In the genetic family tree we should only find people with whom we definitely share some amount of DNA. As an example the genealogical family tree may include a 10x great grandparent who although they are a proven ancestor would probably not have passed any DNA down to us.

This is because recombination of DNA generation after generation means that we share less and less DNA with ancestors the more generations we are separated from them. You would not find a 10 x great grandparent in a genetic family tree as there is no way to confirm that you would have shared DNA with them.

Essentially a genetic family tree will be vastly smaller than a genealogical one. You would not mention relatives by marriage such as in-laws, step parents and the like.

Will All Your Living Relatives Be in Your Genetic Family Tree?

You might think the answer to this question would be a definite yes but you would actually be wrong. Without question parents, grandparents, siblings, aunts, uncles, close cousins etc will be in your genetic family tree as long as they are blood relatives.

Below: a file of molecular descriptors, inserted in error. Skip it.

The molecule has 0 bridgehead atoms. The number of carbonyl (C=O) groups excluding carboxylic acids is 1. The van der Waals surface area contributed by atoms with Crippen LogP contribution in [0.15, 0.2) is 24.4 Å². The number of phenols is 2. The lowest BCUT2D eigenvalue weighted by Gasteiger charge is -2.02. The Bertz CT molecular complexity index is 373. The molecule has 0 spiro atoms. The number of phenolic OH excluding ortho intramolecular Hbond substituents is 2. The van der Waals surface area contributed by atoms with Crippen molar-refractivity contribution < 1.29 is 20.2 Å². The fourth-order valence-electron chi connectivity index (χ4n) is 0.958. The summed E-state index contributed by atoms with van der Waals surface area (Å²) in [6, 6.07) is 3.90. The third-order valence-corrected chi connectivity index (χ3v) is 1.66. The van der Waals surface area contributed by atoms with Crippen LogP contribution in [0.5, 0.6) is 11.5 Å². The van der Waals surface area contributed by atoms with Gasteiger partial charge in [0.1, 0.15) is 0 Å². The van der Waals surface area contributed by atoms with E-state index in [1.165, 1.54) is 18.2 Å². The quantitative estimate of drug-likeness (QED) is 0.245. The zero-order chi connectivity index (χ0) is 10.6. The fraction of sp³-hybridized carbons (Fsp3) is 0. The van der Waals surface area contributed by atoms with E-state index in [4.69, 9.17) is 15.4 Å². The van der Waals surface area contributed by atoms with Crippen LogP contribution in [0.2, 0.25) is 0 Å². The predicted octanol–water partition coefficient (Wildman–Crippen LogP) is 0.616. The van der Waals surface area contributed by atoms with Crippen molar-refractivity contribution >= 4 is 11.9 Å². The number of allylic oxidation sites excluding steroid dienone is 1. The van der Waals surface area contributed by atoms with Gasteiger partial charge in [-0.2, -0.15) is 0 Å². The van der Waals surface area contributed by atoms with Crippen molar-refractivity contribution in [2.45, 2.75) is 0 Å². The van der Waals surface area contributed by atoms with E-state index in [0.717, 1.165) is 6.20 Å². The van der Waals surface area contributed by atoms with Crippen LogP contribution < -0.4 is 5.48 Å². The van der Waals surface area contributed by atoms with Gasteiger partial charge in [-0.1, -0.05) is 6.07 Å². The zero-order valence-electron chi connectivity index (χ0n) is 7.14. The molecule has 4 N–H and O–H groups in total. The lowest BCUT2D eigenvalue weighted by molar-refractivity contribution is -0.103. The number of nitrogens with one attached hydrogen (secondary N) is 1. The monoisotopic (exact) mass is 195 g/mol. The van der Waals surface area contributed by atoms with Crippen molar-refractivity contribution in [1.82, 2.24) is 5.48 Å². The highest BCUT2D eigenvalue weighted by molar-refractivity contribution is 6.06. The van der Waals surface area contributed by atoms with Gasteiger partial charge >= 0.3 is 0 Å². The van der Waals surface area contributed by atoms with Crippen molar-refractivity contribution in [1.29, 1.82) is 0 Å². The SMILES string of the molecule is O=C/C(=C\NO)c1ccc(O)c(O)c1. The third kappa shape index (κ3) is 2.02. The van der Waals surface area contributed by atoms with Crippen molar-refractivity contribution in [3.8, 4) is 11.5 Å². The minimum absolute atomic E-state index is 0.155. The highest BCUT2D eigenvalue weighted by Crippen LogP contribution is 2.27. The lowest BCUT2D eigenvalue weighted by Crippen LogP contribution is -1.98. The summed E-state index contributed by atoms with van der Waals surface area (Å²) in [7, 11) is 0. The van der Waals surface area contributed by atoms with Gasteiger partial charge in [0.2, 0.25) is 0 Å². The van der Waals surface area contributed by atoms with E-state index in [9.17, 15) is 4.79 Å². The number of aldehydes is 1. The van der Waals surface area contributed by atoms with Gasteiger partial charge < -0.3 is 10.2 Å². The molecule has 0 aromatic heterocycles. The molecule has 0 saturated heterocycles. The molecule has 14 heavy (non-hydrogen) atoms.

What many of us forget however is that we have literally thousands if not millions of distant cousins who are alive today. We could be standing in line at the grocery store behind a sixth cousin and not even know it.

It is highly likely that that cousin we do not even know will not share DNA with us. This does not make them any the less a cousin because they share a common ancestor with us. So technically they are a living relative who could appear in a genealogical family tree but if they do not share DNA with us they do not make the genetic tree cut.

Who Definitely Belongs in a Genetic Family Tree?

Essentially to be included in your genetic family tree the individual needs to be a close blood relative. The list of definite relatives would include: